Though the city is not big, there are skaters in every neighbourhood and we learn from each other’s strength. Some might not meet often but it feels like we know each other well. There’s also seniors like @globestore_hongkong who might not skate regularly now but continue to support young local skaters. They are very respectful to the younger generation as it’s tough for skaters to keep on skating in Hong Kong.

four young men wearing tulle bunny ears stand by a river in rural Hong Kong
Noise wears shirt Wacko Maria, trousers Dickies. Chui Chai wears shorts Saint Laurent. Headpieces by Q Millinery.

Chui Chai, 17, member of BAKA BAKA

Tell us about yourself.
I’m a high school student and co-founder of farngunlai, an accessory brand and a platform for me to express my ideas and to meet like-minded people. I’m responsible for designing bracelets.

How long have you been skating and what do you love most about it?
Four years. I love skating because it’s freedom -- you could skate alone or have fun together. I don’t enjoy ball games as you need to be in a team all the time, but I can skate whenever wherever I want. Totally free.

How would you describe the skate scene in Hong Kong? Is it a good city for skating? Is there a strong sense of community?
Some of the skaters are a bit conservative and don’t accept some subcultures that they think are weird. Skaters should be more open to different things.

What’s the hardest thing about being young in Hong Kong at the moment?
Pressures from social norms or family, limiting young people from doing what they really want to do.

Tell us something interesting about your city.
Living areas in Hong Kong are unbelievably tiny.

two young men wearing tulle bunny ears in pastel colours stand leaning over one another by a river
Noise wears shirt Wacko Maria, trousers Dickies. Chui Chai wears shorts Saint Laurent. Both headpieces by Q Millinery.

Noise, 21, member of BAKA BAKA 

Tell us about yourself.
I’m a model.

How long have you been skating and what do you love most about it?
Since last July. I love how it’s free and wild. I used to give up on things easily and skating has taught me how to keep going no matter how many times and how hard I fall. I’ll just get right up and take every chance -- on my board, at life, on a job.

How would you describe the skate scene in Hong Kong? Is it a good city for skating? Is there a strong sense of community?
The pavements of Hong Kong sucks! So many rocks on it. Most pedestrians see skaters as street kids and worry that we might cause injury to them, and don’t appreciate skaters. Hong Kong skaters are friendly and willing to share their knowledge if you go ask them.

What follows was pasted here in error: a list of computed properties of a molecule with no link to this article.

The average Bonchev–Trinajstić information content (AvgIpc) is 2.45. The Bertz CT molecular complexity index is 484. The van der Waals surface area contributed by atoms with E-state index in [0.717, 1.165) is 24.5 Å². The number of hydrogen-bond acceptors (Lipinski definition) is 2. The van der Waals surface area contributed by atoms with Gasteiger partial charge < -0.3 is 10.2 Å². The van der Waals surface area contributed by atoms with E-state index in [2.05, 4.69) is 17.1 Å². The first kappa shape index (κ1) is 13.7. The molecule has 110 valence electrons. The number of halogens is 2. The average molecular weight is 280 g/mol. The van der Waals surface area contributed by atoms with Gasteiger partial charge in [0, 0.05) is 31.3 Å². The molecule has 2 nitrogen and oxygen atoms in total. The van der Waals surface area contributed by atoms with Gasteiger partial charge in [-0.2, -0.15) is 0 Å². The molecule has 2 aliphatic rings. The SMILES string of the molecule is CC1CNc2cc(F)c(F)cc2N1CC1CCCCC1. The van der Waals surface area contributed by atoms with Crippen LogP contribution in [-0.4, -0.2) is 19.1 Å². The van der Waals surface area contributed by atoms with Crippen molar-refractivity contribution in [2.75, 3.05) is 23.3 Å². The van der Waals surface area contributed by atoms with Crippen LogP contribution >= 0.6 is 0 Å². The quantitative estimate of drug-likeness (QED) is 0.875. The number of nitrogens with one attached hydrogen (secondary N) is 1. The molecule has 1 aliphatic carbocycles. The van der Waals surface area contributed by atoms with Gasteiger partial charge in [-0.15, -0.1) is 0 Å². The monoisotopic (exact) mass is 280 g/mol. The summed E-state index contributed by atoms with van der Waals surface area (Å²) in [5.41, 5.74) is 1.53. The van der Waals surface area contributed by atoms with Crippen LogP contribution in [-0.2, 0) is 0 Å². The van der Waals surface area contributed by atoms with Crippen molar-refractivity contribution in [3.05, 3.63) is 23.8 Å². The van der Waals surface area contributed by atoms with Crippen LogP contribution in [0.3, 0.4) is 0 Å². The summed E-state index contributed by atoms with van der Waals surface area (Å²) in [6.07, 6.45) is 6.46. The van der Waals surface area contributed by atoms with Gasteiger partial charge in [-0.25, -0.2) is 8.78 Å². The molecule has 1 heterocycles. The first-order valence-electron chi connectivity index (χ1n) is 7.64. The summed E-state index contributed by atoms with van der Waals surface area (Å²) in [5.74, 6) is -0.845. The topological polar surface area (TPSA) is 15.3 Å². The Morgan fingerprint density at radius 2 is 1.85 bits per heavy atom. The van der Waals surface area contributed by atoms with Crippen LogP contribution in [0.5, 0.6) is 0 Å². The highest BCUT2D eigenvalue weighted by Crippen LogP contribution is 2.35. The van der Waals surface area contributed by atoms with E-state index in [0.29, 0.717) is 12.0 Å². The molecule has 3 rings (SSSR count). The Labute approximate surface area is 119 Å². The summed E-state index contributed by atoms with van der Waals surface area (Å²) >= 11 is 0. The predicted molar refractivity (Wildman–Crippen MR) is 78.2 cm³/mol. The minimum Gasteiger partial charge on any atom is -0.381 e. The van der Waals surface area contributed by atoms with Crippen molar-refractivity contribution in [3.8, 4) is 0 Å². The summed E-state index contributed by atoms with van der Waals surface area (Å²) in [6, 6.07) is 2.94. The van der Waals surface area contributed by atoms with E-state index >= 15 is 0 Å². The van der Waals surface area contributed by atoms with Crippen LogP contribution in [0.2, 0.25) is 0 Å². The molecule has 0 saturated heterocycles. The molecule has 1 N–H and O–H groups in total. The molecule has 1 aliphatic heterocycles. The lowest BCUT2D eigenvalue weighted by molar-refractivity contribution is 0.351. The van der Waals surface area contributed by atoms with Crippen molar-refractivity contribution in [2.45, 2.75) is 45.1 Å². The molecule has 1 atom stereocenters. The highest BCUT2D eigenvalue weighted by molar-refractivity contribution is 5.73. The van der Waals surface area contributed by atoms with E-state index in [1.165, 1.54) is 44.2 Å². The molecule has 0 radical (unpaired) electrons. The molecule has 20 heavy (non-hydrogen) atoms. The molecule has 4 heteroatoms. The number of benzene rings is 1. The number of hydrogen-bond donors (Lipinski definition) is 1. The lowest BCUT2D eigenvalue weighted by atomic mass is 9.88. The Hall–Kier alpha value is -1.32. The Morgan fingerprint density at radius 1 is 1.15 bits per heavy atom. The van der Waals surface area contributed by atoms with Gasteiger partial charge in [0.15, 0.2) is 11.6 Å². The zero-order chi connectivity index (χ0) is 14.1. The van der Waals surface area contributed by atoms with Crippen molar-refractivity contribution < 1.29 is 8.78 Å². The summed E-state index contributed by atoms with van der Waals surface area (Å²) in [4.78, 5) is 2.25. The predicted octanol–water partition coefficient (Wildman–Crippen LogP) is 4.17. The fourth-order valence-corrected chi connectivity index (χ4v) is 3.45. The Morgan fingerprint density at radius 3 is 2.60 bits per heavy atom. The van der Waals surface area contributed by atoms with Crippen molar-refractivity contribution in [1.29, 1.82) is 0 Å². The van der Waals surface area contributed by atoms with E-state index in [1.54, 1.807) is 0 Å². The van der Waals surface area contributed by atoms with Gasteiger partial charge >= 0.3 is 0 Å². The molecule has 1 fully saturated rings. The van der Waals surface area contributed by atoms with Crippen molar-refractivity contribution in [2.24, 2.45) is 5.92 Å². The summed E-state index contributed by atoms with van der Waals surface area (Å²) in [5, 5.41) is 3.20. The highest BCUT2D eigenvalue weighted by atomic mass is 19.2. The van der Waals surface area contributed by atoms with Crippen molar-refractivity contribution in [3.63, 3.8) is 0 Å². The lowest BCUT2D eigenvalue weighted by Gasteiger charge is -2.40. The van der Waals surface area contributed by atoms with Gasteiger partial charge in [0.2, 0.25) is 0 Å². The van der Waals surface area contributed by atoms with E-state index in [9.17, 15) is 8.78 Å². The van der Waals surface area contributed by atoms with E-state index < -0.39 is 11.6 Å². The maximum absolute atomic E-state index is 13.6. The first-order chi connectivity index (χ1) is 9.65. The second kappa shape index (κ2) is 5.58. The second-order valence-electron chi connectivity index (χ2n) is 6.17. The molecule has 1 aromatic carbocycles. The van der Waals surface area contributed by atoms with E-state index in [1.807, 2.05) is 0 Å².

What’s the hardest thing about being young in Hong Kong at the moment?
The issue of not trusting yourself, not feeling willing to take the first step to take a risk, and so just settling on a safe job like many others.

And what’s about Hong Kong that everyone should know about?
The mindset of the general public can be quite behind and narrow-minded.

four boys wearing dresses stand with their backs to the camera, in front of an old pale blue truck
Chui Chai wears dress Motoguo, necklace farngunlai. Noise wears a vintage top and skirt. Tomi wears a vintage T-shirt and dress. Cheuk Laam wears Loewe pants.

Tomi, 20, member of BAKA BAKA

Tell us about yourself.
I am studying Graphic Design in the UK.

How long have you been skating and what do you love most about it?
Six months. I love the freedom, friendship, life and memories that skating has brought to me.

How would you describe the skate scene in Hong Kong? Is it a good city for skating? Is there a strong sense of community?
The general public thinks skaters are just street kids.

What’s happening in your city that the world should pay attention to?
The diversity of the youth of Hong Kong. 

two young men with colourful hair sit on skateboards, one lights the other's cigarette
Chui Chai wears dress Motoguo and necklace farngunlai. Tomi wears vintage.
a phone with a DIY cut and paste cover featuring a man holding a machete lays on a skateboard deck
Chui Chai’s phone case ft. the main character from cult classic film, Young and Dangerous (1996)
a young man wearing black trousers and a yellow headscarf leans sideways against an old blue truck
Cheuk Laam wears Loewe pants
a young man with yellow hair sits behind a topless man with bright orange hair, wrapping his arms around him affectionately
Chui Chai wears tulle bunny hat by Q Millinery. Tomi wears 1 MONCLER JW ANDERSON dress.
four young men with colourful hair stand in a circle with their arms around each other, shot from above
L-R: Chui Chai wears Saint Laurent shorts. Tomi wears dress 1 MONCLER JW ANDERSON. Cheuk Laam wears T-shirt by Cold Archive, trousers by Loewe. Noise wears shirt by Wacko Maria, trousers by Dickies. All bunny ears by Q Millinery.


Credits


Photography Roni Ahn
Styling Perpetua Ip and Liz Lau
Make up artist Chi Chi Li
Hair stylist Him Ng @ The Attic
Photographer assistant Lillian Sheng

Tagged:
Culture
Skateboarding
Hong Kong